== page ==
Performance - Yamaha
Obviously the Nouvo with a 135cc engine is going to outperform the 108cc engine in the Honda. They are both water cooled. The funny thing is, though, the difference wasn't as much as I expected. The Airblade easily hit 90 Km/hr and some. The Nouvo easily made 100 Km/hr before I backed off. It's clear that the Nouvo isn't working nearly as hard to get there. Also, cruising at 80 Km/hr it seemed like the Honda was working at it while the Nouvo was quiet, smooth, and had plenty in reserve.
Safety - Honda
I found the headlights on both bikes to be excellent. I'd say they were about even. The Nouvo seems to have better focused light whereas the Airblade has an odd reflected pattern that I'm sure you learn to ignore after a while. I think the Airblade probably lit up more of the road. The mags on the Nouvo will accept tubeless tires. One shop said it ships with tubeless another said it ships with tubes but you can replace the tires. I'm not sure which is true, but I've read that tubeless tires are a bit safer since there is less chance of rapid loss of pressure (something that hasn't happened to me in 7 years of riding). The reason I give the advantage to the Airblade for safety, though, is the brakes. I wasn't blown away by the Combi-Brake. I expected to be able to stop using just the left brake handle. While you can do that for normal braking, if you want to stop fast, you need to use both handles. Although I didn't do any actual stopping distance tests the Honda seemed to have noticeably better braking.
Convenience - Yamaha
The parking brake on the Airblade seems like a good idea. The kickstand sensor, though, is a pain in the neck. Fortunately it is easy to disable. The Nouvo has enough space under the seat to store a full-face motorcycle helmet. That's a huge plus in my book. The Airblade has lots of under-seat storage too (enough to hold 4 1.25 liter bottles) but it just isn't tall enough for a full-face helmet. The Nouvo also has a hook on the front pillar to hold your shopping bags which the Airblade lacks (probably because the gas tank is in the way). That said, you don't have to lift the seat to refill the Airblade. Since I only fill up about once a week but I go shopping several times a week (I like fresh food) this works out very much in the Nouvo's favor.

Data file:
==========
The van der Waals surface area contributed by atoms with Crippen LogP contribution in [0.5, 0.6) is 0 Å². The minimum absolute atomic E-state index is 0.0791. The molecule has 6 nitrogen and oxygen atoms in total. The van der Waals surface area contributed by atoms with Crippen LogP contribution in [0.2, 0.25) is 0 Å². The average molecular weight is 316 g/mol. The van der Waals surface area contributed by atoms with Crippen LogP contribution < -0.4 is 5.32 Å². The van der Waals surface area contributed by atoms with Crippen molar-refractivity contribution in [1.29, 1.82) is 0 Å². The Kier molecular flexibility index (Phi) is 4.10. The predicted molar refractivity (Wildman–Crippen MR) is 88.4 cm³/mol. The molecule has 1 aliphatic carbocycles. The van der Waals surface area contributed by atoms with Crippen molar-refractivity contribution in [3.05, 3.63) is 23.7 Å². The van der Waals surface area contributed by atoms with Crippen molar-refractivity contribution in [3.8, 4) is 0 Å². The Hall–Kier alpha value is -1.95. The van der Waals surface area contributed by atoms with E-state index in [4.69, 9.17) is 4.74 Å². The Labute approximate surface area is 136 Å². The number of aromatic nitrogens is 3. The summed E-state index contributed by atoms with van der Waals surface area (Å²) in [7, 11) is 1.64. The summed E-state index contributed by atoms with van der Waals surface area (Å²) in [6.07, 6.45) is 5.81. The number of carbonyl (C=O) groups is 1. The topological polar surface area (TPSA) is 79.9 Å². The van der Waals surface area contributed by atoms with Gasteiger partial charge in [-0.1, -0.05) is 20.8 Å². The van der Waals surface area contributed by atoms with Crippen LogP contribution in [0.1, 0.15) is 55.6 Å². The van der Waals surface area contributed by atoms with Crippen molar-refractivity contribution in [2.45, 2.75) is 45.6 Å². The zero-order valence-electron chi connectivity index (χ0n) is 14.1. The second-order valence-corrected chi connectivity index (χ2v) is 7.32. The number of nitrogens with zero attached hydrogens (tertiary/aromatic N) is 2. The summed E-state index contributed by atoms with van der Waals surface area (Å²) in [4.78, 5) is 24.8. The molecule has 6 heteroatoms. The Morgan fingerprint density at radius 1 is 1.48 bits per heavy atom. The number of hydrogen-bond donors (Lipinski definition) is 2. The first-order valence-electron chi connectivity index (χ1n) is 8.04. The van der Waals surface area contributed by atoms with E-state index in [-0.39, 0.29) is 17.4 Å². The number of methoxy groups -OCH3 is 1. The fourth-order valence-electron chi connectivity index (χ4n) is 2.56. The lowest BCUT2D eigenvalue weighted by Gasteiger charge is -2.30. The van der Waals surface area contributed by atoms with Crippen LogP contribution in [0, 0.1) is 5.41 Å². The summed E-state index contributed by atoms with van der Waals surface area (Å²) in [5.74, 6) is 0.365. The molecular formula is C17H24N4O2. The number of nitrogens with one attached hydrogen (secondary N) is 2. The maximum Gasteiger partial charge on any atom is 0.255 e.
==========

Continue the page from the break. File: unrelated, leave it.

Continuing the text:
Comfort - push
The Nouvo seat was a bit more comfortable for me. I think the foot rests worked out better for me on the Honda. I really expected the Nouvo to win for ride with 2" larger wheels but I preferred the Airblade on bumpy roads. At speed, though, there is no question the Nouvo rode better.
Resale - Honda
I've been told several times that Thais prefer Honda and that the resale will be better on the Airblade. I've never seen a used Nouvo Elegance for sale, so I can't compare this myself.
Warranty - Yamaha
Both come with a 3 year warranty, but the Yamaha has a 5 year warranty on the engine. My Thai isn't good enough to understand what might or might not be covered.
Dashboard - Yamaha
The Honda instruments are easy to read and do the job but look like cheap back-lit blue plastic. The Yamaha, though, just looks elegant. The needles are clearly visible in the blue on blue color scheme. The digital odometer is nice. The big advantage here, though, is that the Yamaha has a water temperature gauge.
Appearance - Honda
Things like styling are down to the individual. I like the looks of the Nouvo, but I prefer the Airblade (especially the Phoenix Edition in red).
Honda has already announced a new version of the Airblade with fuel injection (the Click with FI is here already). I've also been told by a Yamaha dealer that the Nouvo will be getting fuel injection (probably next year) but that it will be expensive.